By isolating single layers from materials with naturally layered structures, physicists in England and Russia have created what they say are the world’s thinnest freestanding materials, some just one atom thick.
The liberated layers are surprisingly robust, persisting as flat sheets at room temperature and preserving their crystalline structures, the scientists report in the July 26 Proceedings of the National Academy of Sciences. What’s more, the freed sheets can differ from their parent materials in key properties.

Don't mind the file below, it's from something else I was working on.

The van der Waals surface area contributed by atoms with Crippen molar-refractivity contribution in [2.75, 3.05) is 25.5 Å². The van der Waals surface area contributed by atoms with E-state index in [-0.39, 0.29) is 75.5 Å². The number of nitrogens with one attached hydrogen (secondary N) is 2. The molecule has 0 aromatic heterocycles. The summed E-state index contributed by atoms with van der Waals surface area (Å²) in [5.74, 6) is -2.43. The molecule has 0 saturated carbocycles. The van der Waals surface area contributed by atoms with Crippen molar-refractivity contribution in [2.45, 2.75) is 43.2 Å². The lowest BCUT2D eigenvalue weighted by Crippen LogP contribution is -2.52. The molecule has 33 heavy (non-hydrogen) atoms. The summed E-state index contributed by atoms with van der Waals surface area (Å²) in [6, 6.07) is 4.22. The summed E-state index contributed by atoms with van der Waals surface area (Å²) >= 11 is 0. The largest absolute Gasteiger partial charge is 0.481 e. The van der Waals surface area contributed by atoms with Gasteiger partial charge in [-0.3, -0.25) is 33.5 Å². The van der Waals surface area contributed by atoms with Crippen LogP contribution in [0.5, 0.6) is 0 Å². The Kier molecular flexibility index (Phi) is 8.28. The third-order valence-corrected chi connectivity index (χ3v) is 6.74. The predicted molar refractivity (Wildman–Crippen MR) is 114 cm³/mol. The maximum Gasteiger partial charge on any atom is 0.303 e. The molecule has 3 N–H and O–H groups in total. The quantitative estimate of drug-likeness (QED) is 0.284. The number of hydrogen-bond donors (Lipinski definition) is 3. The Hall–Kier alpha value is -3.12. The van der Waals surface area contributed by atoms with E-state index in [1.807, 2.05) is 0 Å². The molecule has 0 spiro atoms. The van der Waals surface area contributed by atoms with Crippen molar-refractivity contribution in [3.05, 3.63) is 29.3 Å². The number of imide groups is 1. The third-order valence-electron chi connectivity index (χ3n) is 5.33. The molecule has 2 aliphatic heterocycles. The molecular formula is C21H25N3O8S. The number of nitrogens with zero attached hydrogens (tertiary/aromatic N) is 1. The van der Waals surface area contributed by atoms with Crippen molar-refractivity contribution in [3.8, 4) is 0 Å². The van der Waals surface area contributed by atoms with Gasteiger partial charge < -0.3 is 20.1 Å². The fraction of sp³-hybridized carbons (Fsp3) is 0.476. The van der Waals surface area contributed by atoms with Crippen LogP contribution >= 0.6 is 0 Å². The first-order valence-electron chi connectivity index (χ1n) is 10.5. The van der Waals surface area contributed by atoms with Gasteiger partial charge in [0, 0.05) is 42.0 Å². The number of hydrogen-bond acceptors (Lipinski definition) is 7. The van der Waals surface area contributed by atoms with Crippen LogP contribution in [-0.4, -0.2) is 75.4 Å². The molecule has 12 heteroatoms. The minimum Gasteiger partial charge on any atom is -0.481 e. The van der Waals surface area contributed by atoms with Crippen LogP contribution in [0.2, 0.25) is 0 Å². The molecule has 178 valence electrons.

“It’s really the thinnest material possible,” says Kostya S. Novoselov of the University of Manchester in England.
So far, the scientists have whittled down five industrial materials to such skimpy dimensions. The substances include the solid lubricant molybdenum disulfide and a bismuth-based superconductor (SN: 11/18/00, p. 330: Little Big Wire).
While the longest stretches of thin materials to date span scarcely a tenth of a millimeter, the researchers foresee making larger pieces. Among the potential applications for the structures are micromachines that flex under electrical stimulation and novel transistors and sensors.